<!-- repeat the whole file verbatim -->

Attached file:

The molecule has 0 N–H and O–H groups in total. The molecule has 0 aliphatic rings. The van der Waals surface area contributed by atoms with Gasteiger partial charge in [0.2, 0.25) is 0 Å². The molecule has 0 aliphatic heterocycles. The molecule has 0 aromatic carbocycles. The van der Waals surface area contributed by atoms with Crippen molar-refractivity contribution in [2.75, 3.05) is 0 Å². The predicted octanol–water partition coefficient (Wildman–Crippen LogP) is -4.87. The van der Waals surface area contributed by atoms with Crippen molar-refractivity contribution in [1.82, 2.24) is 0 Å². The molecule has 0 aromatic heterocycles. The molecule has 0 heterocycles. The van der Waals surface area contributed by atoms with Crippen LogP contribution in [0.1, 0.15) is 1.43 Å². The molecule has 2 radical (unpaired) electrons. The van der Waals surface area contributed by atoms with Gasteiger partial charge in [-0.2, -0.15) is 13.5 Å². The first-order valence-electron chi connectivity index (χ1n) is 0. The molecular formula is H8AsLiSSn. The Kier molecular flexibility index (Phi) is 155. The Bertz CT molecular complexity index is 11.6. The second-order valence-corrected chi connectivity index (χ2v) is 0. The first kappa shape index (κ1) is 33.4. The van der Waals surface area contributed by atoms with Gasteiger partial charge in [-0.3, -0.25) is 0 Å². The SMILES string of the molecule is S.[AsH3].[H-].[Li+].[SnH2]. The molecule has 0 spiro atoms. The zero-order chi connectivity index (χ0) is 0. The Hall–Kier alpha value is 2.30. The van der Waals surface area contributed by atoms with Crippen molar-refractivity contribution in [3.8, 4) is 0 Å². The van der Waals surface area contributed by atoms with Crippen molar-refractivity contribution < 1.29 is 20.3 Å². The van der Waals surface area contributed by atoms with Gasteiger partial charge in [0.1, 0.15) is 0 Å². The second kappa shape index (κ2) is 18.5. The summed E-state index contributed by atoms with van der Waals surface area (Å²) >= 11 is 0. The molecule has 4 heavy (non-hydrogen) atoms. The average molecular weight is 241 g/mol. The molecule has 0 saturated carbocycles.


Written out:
The molecule has 0 N–H and O–H groups in total. The molecule has 0 aliphatic rings. The van der Waals surface area contributed by atoms with Gasteiger partial charge in [0.2, 0.25) is 0 Å². The molecule has 0 aliphatic heterocycles. The molecule has 0 aromatic carbocycles. The van der Waals surface area contributed by atoms with Crippen molar-refractivity contribution in [2.75, 3.05) is 0 Å². The predicted octanol–water partition coefficient (Wildman–Crippen LogP) is -4.87. The van der Waals surface area contributed by atoms with Crippen molar-refractivity contribution in [1.82, 2.24) is 0 Å². The molecule has 0 aromatic heterocycles. The molecule has 0 heterocycles. The van der Waals surface area contributed by atoms with Crippen LogP contribution in [0.1, 0.15) is 1.43 Å². The molecule has 2 radical (unpaired) electrons. The van der Waals surface area contributed by atoms with Gasteiger partial charge in [-0.2, -0.15) is 13.5 Å². The first-order valence-electron chi connectivity index (χ1n) is 0. The molecular formula is H8AsLiSSn. The Kier molecular flexibility index (Phi) is 155. The Bertz CT molecular complexity index is 11.6. The second-order valence-corrected chi connectivity index (χ2v) is 0. The first kappa shape index (κ1) is 33.4. The van der Waals surface area contributed by atoms with Gasteiger partial charge in [-0.3, -0.25) is 0 Å². The SMILES string of the molecule is S.[AsH3].[H-].[Li+].[SnH2]. The molecule has 0 spiro atoms. The zero-order chi connectivity index (χ0) is 0. The Hall–Kier alpha value is 2.30. The van der Waals surface area contributed by atoms with Crippen molar-refractivity contribution in [3.8, 4) is 0 Å². The van der Waals surface area contributed by atoms with Crippen molar-refractivity contribution < 1.29 is 20.3 Å². The van der Waals surface area contributed by atoms with Gasteiger partial charge in [0.1, 0.15) is 0 Å². The second kappa shape index (κ2) is 18.5. The summed E-state index contributed by atoms with van der Waals surface area (Å²) >= 11 is 0. The molecule has 4 heavy (non-hydrogen) atoms. The average molecular weight is 241 g/mol. The molecule has 0 saturated carbocycles.